The hygiene argument has also been proven to be unfounded – there is no tangible evidence which shows that circumcision itself prevents disease. The reality? Good personal hygiene does.  As for perceived religious rights, we have to ask ourselves – when do we ever have the right to physically hurt another human being without their consent?

FGM also suffers with many of its own misconceptions, some similar to male circumcision. Believed for many years to be more hygienic, that it preserved fertility and made women more attractive, there has been pressure on mothers for a long time to ensure their daughters are circumcised so that they will be able to get a husband. The physical act of mutilation on both boys and girls is a deeply ingrained cultural one, which is perhaps why it is so hard to tackle.

Male circumcision plays a vital role in Judaism. As a Jew myself, with a son, who has a Muslim father, being a lone anti-circumcision voice in a family filled with missing foreskins, was always going to be a challenge. But I did not relent, quietly and gently stating my case, armed with all the evidence I could gather, to show that circumcision was not going to happen to our little boy. I won the day, but I had a choice. Not everyone does. In a telling news item, a woman in Israel has just been fined for refusing to the same thing, and will continue to be fined, until she agrees to let her son be mutilated. It is this kind of cultural and systematic thinking which is the root of the problem, when we talk about male circumcision. In any other setting, it would be child abuse.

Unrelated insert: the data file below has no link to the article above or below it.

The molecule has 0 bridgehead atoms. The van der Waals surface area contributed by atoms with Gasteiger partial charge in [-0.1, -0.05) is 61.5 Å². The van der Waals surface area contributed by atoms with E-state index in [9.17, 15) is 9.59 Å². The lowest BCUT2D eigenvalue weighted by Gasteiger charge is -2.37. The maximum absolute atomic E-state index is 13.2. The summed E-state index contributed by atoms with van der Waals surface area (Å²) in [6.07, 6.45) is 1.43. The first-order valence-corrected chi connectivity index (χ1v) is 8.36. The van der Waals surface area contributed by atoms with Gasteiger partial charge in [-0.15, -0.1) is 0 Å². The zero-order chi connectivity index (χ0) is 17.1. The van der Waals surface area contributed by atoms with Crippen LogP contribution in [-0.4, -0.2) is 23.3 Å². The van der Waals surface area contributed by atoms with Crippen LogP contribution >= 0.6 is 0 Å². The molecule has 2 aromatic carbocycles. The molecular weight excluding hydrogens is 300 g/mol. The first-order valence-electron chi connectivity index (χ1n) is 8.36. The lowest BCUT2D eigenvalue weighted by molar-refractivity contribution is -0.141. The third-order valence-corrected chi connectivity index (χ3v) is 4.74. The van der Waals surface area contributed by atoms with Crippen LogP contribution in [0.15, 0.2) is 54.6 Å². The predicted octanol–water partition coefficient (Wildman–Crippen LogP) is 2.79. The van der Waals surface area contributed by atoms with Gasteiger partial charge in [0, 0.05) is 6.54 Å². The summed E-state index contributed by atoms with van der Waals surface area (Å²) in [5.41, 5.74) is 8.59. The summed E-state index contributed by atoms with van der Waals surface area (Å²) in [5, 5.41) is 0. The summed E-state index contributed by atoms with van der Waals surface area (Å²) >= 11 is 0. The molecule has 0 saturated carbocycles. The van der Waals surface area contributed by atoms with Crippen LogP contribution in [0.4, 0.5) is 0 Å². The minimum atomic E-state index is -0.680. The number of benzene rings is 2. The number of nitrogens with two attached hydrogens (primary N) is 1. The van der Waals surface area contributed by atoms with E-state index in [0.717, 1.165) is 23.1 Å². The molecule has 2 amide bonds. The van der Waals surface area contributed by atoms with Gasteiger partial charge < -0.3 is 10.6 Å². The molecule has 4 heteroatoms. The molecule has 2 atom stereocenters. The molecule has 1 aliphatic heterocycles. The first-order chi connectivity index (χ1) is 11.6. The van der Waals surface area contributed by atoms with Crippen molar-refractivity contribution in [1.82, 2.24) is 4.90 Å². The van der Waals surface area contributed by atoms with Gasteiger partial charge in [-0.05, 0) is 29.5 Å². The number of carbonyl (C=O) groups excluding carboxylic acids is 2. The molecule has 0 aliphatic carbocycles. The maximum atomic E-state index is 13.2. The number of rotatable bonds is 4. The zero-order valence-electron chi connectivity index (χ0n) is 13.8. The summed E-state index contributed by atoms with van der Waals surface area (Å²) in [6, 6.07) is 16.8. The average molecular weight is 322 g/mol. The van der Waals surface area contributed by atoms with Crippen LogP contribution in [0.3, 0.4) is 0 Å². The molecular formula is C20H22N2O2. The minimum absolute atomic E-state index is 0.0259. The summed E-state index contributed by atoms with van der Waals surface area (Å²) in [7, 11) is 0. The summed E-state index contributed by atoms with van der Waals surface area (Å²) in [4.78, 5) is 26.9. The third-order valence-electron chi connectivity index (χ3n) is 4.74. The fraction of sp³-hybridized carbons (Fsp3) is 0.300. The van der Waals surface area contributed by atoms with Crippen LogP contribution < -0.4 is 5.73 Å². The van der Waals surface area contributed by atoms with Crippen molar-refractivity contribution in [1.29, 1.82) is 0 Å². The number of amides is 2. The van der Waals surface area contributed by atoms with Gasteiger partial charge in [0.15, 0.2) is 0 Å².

The controversial practice of Metzitzah B’Peh would certainly fall under that definition in the UK, and perhaps also in the US. This custom allows, with the consent of the parents, for the circumcising rabbi to bend down and suck the residual blood from the baby’s penis upon having his foreskin removed. It seems that some Rabbis do not even wait for consent, so eager are they to indulge in what could be described as a form of pedophilia.

And yet despite the obvious cultural and physical similarities these two practices share, we still live in a world where FGM is viewed as a crime, and male circumcision as a health benefit. 

I see no difference between these two monstrous practices, but I am often comforted by the fact that Israel’s founder Theodor Hertzl, actively resisted his son being circumcised. Sometimes, we must think outside the boundaries. 

Ongoing  series relating to Family Law written by Natasha Phillips / Researching Reform Website | Twitter. Edited by Anthony Gonzalez for Child Quest International 

Disclaimer: the posting of this guest content does not define endorsement, agreement, nor disagreement by Child Quest International. The information has been provided to be informative from a parent and researchers first-hand perspective.